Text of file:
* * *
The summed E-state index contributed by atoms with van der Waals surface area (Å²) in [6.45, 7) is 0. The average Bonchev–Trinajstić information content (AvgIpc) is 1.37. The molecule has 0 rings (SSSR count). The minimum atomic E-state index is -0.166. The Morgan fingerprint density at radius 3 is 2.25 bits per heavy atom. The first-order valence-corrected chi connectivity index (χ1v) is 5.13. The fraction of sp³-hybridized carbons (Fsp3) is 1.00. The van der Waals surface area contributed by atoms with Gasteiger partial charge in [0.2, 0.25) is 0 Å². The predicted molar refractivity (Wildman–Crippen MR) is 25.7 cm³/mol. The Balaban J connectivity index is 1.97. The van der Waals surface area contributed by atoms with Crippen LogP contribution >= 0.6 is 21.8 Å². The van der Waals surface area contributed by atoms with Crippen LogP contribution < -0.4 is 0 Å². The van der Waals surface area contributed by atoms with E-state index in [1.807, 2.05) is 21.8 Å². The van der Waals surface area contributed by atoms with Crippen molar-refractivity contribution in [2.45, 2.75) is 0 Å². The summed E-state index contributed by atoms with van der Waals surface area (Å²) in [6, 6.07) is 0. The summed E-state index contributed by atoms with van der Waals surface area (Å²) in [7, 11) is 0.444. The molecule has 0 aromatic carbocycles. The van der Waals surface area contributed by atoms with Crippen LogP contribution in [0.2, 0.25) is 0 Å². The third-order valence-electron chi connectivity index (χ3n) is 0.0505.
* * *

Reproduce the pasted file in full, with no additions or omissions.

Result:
The summed E-state index contributed by atoms with van der Waals surface area (Å²) in [6.45, 7) is 0. The average Bonchev–Trinajstić information content (AvgIpc) is 1.37. The molecule has 0 rings (SSSR count). The minimum atomic E-state index is -0.166. The Morgan fingerprint density at radius 3 is 2.25 bits per heavy atom. The first-order valence-corrected chi connectivity index (χ1v) is 5.13. The fraction of sp³-hybridized carbons (Fsp3) is 1.00. The van der Waals surface area contributed by atoms with Gasteiger partial charge in [0.2, 0.25) is 0 Å². The predicted molar refractivity (Wildman–Crippen MR) is 25.7 cm³/mol. The Balaban J connectivity index is 1.97. The van der Waals surface area contributed by atoms with Crippen LogP contribution >= 0.6 is 21.8 Å². The van der Waals surface area contributed by atoms with Crippen LogP contribution < -0.4 is 0 Å². The van der Waals surface area contributed by atoms with E-state index in [1.807, 2.05) is 21.8 Å². The van der Waals surface area contributed by atoms with Crippen molar-refractivity contribution in [2.45, 2.75) is 0 Å². The summed E-state index contributed by atoms with van der Waals surface area (Å²) in [6, 6.07) is 0. The summed E-state index contributed by atoms with van der Waals surface area (Å²) in [7, 11) is 0.444. The molecule has 0 aromatic carbocycles. The van der Waals surface area contributed by atoms with Crippen LogP contribution in [0.2, 0.25) is 0 Å². The third-order valence-electron chi connectivity index (χ3n) is 0.0505.